I had today’s Old Favorite all planned and half written, but then I discovered that last week, author Sid Fleischman died. And because he was a great favorite of mine, I just had to do one of his books.
It was difficult to pick just one though. I loved the McBroom stories, featuring farmer Josh McBroom, his sweet wife Melissa and their eleven redheaded young’uns (as McBroom calls them: WillJillHesterChesterPeterPollyTimTom MaryLarryandlittleClarinda“). My favorite episode in their lives was McBroom’s Ghost, where one March, after the coldest winter ever around their parts (it was so cold that the smoke froze in the chimneys and red barns turned blue!), a haunt starts to chase the children around the farm. It shows up out of nowhere, and sounds like everything from a rooster to John Phillip Sousa’s orchestra. Of course, the McBrooms try a bunch of home remedies to chase the ghost away, from burning a pile of shoes to getting a dog. But it isn’t until the spring thaw that they discover the real culprit.
And although I loved the McBrooms, they weren’t as chock-full of memorable characters as other favorite titles like Jingo Django or Humbug Mountain. But I finally settled on my favorite Sid Fleischman book being By the Great Horn Spoon! originally published in 1963. It was popular pretty much from the moment it hit the bookstores, and was even made into a Disney film called The Adventures of Bullwhip Griffin in 1966.
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Jack Flagg is an orphan from Boston, on his way to make his fortune in the 1849 California Gold Rush. The first step, of course, is getting to California, and Jack accomplishes that by stowing away on a side-wheeler bound for the West. It would be a scary adventure for a twelve year old alone in the world, but luckily, he’s not alone. Praiseworthy, the finest English Butler in Boston is accompanying him. To keep him out of trouble. Or is there another reason?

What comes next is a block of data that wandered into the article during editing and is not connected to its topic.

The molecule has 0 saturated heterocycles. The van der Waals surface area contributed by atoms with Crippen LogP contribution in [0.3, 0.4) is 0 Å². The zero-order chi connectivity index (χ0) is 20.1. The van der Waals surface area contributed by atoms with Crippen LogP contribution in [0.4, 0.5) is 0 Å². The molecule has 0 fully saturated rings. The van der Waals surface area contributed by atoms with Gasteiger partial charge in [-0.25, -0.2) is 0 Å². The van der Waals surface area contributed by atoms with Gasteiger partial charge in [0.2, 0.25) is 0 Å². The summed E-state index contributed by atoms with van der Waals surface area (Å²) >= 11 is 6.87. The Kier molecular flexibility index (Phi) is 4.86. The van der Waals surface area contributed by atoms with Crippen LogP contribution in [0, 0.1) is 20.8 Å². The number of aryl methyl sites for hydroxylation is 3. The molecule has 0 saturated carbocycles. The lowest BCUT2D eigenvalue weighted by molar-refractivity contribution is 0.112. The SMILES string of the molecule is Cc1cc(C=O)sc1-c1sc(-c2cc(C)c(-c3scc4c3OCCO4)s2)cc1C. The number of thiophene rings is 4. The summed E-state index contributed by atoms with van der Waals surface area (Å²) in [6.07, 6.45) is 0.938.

Hoping to bring back enough money to help his sisters and his Aunt Arabella, Jack and Praiseworthy travel by sea and land, meeting a series of memorable characters such as the daring, crusty sea Captain Swain and the diabolical Cut-Eye Higgins. Their adventures include pickpockets, fisticuffs, and even a stagecoach robbery…and that’s before they even get to the gold fields!
This is a great book to read yourself, but it’s an even better book to listen to. My sixth-grade teacher used to read to us after lunch, and By the Great Horn Spoon! was one of the class favorites. If you like reading aloud (like I do!) the exaggerated accents are fun to play with, and the adventure never stops. It’s an rip-roaring read full of humorous episodes and bigger-than-life characters. By the end, you’ll be cheering for both Jack and Praiseworthy. And maybe even wishing you had your own English Butler!
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Sid Fleischman was a very interesting man. He started out as a magician, emulating his hero, Harry Houdini. Somehow, he ended up a screenwriter in Hollywood. He started writing children’s books so his own children could understand what their father did. (He wrote them into his first book too–Mr. Mysterious and Company features Jane, Paul and Anne Fleischman as the main characters.) Sid Fleischman chronicled his own life in his autobiography The Abracadabra Kid: A Writer’s Life, which received critical acclaim. He also wrote The Whipping Boy, which won the 1987 Newbery Medal.
One final book by Mr. Fleischman will be coming out this spring: Sir Charlie: Chaplin, the Funniest Man in the World, a biography of Charlie Chaplin. Even though he left behind a legacy of over 40 children’s books, almost 20 adult books, and many screenplays, his artistic and comedic genius will be missed.